Eyes on the prize: the battle for Premier League supremacy will be all-consuming for Pep Guardiola, Jurgen Klopp, Mikel Arteta and Mauricio Pochettino (Getty)
If the Premier League is to become a title race between Pep Guardiola and Mikel Arteta once again, it will not be the only way they stand apart. They are two of the only people in the competition who seem to think anyone other than Manchester City can win the title. Even Guardiola’s opinions on that have to be viewed with some caution, however, given the performative humility he occasionally displays.
A tight title race certainly isn’t what the Catalan expects from his City players on the eve of the season. Guardiola is demanding more perfection.
Some of the other public comments on the issue from Jurgen Klopp and Erik ten Hag are similarly for the benefit of their own squad, but it should still be notable for the Premier League that the managers of its two biggest clubs are now so open about how closed off the title is.
“Nobody besides City can have the real target to become champions again this year,” the Liverpool manager said. Ten Hag totally echoed that, saying that only City have the right to talk about the title.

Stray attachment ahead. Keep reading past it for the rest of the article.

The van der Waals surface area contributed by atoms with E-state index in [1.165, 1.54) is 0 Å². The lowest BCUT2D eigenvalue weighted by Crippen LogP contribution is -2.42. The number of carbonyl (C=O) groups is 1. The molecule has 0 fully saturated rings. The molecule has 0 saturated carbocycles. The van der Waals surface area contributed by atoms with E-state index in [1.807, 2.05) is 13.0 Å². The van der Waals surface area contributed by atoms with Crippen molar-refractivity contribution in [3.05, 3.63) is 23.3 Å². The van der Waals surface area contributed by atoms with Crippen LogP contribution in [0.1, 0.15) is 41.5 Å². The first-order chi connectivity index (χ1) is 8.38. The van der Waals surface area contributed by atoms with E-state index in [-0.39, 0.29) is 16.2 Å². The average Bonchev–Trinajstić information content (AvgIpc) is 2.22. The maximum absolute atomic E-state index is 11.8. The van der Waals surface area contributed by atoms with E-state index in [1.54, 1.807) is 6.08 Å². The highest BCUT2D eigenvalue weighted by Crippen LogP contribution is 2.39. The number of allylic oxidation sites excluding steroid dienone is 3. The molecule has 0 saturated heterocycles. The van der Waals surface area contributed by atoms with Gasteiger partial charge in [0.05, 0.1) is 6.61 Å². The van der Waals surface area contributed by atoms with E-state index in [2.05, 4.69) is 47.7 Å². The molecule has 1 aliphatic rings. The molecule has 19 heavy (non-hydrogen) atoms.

This may not exactly be the most thrilling preface for a season currently selling itself as the “greatest show on earth”, but that’s sort of the point. The issue poses an identity question for the Premier League, especially given how it has surged clear as the planet’s most popular sporting competition. The extravagant expenditure in this window is further testament to that – but does all this show it is no longer living up to this “unique selling point”?
Is it still the most competitive when considering the destination of that lion-adorned trophy? This is something an increasing number of executives are raising, especially amid the uncertainty of the Financial Fair Play charges, to go with new reports about Chelsea’s issues under Roman Abramovich.